Trey Burke played his first NBA minutes Wednesday night in New Orleans against the fearsome Pelicans. After watching him get his first few reps as a pro, it got me thinking about where this team really is heading in their rebuilding efforts. The first few weeks of the season have been rough, with a very shallow backcourt due to Burke’s injury. While the spotty point guard play has hampered the development of the younger players on Utah’s roster, I’ve still seen some steady improvement from Derrick Favors, Enes Kanter, Gordon Hayward, and Alec Burks.
But where does this team stand now on the road back to contending? What direction should they try and head in? With Hayward’s future in Salt Lake City up in the air, and a loaded 2014 draft class, the Jazz have a couple of different options. They could try and get one last player in the draft, hopefully snagging a superstar – this is commonly called the Oklahoma City model. Or, Utah could keep on the path they’ve been walking this season, by playing their young guys as many minutes as possible, all in the name of player development – let’s call this the Golden State model.
While it’s no secret that Utah will probably get a great draft pick this year, picking a superstar in the draft is really a one-in-a-million shot. The Thunder got lucky, taking Kevin Durant, Russell Westbrook, and James Harden all within a short time of each other. Then Thunder GM Sam Presti worked his magic, and somehow managed to sign both Durant and Westbrook to extensions that they were happy with, while maintaining the cap room to bring in role players that could play on a championship-caliber squad. Even though Oklahoma City’s playoff run was cut short last season when Westbrook suffered an ACL injury, the Thunder is still a team to be reckoned with in the West, and probably the team to beat for a matchup with Miami or Indiana in June.
The point is, the Thunder went from being a really, really bad team, to a championship contender in a few short years. Granted, the presence of a generational talent in Durant has helped them immensely, and an enormous amount of luck has been on their side, but trying to build a team by emulating their model isn’t a half bad idea.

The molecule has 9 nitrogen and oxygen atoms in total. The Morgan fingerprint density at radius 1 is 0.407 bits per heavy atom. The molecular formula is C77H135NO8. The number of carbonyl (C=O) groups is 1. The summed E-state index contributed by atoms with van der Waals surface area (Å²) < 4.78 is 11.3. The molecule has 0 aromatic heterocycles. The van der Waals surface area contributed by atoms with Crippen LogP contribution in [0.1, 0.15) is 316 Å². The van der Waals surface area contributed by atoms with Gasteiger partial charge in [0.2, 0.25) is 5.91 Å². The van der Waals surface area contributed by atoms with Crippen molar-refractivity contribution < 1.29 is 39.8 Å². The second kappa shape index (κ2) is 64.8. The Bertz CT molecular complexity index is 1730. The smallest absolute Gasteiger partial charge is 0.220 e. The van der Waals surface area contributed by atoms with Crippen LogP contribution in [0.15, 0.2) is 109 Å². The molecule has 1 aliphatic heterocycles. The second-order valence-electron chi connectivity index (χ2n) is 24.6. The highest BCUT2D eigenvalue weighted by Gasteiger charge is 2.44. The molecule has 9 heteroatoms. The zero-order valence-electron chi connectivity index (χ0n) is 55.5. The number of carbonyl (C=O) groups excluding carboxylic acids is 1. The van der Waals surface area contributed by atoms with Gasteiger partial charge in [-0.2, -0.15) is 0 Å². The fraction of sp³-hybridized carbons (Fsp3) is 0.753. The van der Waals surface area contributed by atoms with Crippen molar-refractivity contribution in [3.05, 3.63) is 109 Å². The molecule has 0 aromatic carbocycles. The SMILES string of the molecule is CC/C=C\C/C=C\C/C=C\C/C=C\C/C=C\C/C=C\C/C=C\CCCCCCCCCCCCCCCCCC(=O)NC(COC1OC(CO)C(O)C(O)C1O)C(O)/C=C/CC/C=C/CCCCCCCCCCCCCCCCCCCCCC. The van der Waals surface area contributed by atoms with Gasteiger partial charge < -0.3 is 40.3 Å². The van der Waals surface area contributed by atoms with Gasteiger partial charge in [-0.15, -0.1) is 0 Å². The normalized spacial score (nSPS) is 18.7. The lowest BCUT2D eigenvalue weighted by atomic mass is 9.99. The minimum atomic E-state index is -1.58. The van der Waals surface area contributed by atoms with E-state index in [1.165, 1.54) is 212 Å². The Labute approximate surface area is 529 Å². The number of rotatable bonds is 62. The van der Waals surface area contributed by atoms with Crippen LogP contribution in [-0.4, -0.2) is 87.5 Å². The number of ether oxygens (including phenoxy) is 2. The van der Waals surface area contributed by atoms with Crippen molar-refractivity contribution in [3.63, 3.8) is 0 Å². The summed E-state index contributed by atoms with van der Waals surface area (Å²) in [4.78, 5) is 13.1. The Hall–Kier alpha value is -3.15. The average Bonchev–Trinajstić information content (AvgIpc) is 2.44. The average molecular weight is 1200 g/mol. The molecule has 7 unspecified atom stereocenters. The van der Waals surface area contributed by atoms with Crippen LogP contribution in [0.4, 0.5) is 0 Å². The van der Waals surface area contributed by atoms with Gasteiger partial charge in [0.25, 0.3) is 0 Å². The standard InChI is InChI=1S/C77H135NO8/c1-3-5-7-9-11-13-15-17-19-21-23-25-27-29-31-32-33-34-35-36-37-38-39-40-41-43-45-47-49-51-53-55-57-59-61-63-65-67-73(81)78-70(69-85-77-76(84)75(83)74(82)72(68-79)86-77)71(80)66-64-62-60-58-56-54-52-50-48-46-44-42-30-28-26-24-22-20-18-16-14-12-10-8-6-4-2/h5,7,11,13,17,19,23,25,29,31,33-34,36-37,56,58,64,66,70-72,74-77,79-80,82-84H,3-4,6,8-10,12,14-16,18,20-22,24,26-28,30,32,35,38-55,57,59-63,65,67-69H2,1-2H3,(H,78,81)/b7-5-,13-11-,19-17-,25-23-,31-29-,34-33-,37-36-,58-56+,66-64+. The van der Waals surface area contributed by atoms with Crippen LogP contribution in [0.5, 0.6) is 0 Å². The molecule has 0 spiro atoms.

The only catch to trying to follow the Oklahoma City model is finding that superstar in the draft. The 2014 draft is the place to do that, though – it’s being heralded as the best draft since LeBron James entered the league.
If Utah wants to put all their eggs in the draft basket and hope that they can keep whoever they draft, along with Kanter and Favors, happy money wise, I’d say that’s a far more risky idea than following the Golden State model.
For years, the Warriors have toiled in the bottom of the standings, and their fanbase has been through the wringer. (Bill Simmons wrote a great piece about how the Warriors have really just messed things up over the years. Read it
here). Now, though, the Warriors are sitting in the thick of the always-tight Western Conference race. So how did they get here?
Golden State drafted Stephen Curry, the player around whom they’ve built their franchise, in 2009. Entering his fifth year in the NBA, Curry has made a name for himself as a speedy quick guard with an incredible three-point shot and a deadly ability to scorch teams on the perimeter. To compliment Curry’s shooting, the Warriors added Andrew Bogut, a center who demands a defensive presence in the post. With Bogut, defenses can’t focus entirely on Curry on the perimeter, or on Bogut in the paint. The Warriors drafted well again in 2011 when they selected Klay Thompson with the 11th pick. Throw in some key free agent additions and a stellar trade to land Andre Igoudala and Golden State is legit from top to bottom. Opposing teams have to give respect to both aspects of Golden State’s offensive attack, and this is what’s made them so deadly offensively.
In fact, Golden State’s offensive rating is 103.9 which is the best offensive rating in the league among the top eight teams defensively. The Warriors have found a way to get work done on both ends of the court, and that’s why they’ve become such a dangerous team.
So how do the Jazz emulate the Warriors’ example?
To start, the Jazz need to decide which player they want to build around. Favors has received a big extension, while Kanter and Burks will be available for extensions next season. I think the Jazz have already started their rebuild efforts around Favors, though. Utah worked incredibly hard to get Burke to Salt Lake City during the draft,and Burke is honestly the best compliment to Favors at this point. Favors is a great big, and has learned the pick and roll much better. He’s also learned how to pass out of a double team and when to not force bad shots in the paint. With Burke as his running mate, Favors finally has a point guard who knows the timing of a pick and roll, and this will only help Utah’s offense once Burke is fully healthy and inserted into the starting lineup.
Utah should continue to focus on what’s worked for them in the past – an offense built around a point guard and power forward. With Favors and Burke, the Jazz have that potential going forward. If they play their cards right, bring in the right role players, and keep their core together, I can see the Jazz back in the thick of the playoff hunt soon enough.